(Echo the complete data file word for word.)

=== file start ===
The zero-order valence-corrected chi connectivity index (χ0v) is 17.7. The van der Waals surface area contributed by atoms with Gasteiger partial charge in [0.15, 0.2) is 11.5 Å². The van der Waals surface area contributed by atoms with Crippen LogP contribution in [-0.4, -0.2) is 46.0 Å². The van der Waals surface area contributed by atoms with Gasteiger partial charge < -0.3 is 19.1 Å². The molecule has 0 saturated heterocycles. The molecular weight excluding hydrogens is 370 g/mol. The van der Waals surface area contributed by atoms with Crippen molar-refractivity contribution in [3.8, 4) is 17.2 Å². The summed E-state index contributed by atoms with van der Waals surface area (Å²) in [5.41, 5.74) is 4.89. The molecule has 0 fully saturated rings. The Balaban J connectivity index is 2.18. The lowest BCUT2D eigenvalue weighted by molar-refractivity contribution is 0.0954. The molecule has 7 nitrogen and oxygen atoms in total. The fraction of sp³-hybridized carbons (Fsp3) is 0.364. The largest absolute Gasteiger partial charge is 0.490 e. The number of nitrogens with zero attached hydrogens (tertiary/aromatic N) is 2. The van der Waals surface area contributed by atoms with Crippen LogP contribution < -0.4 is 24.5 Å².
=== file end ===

The zero-order valence-corrected chi connectivity index (χ0v) is 17.7. The van der Waals surface area contributed by atoms with Gasteiger partial charge in [0.15, 0.2) is 11.5 Å². The van der Waals surface area contributed by atoms with Crippen LogP contribution in [-0.4, -0.2) is 46.0 Å². The van der Waals surface area contributed by atoms with Gasteiger partial charge < -0.3 is 19.1 Å². The molecule has 0 saturated heterocycles. The molecular weight excluding hydrogens is 370 g/mol. The van der Waals surface area contributed by atoms with Crippen molar-refractivity contribution in [3.8, 4) is 17.2 Å². The summed E-state index contributed by atoms with van der Waals surface area (Å²) in [5.41, 5.74) is 4.89. The molecule has 0 fully saturated rings. The Balaban J connectivity index is 2.18. The lowest BCUT2D eigenvalue weighted by molar-refractivity contribution is 0.0954. The molecule has 7 nitrogen and oxygen atoms in total. The fraction of sp³-hybridized carbons (Fsp3) is 0.364. The largest absolute Gasteiger partial charge is 0.490 e. The number of nitrogens with zero attached hydrogens (tertiary/aromatic N) is 2. The van der Waals surface area contributed by atoms with Crippen LogP contribution < -0.4 is 24.5 Å².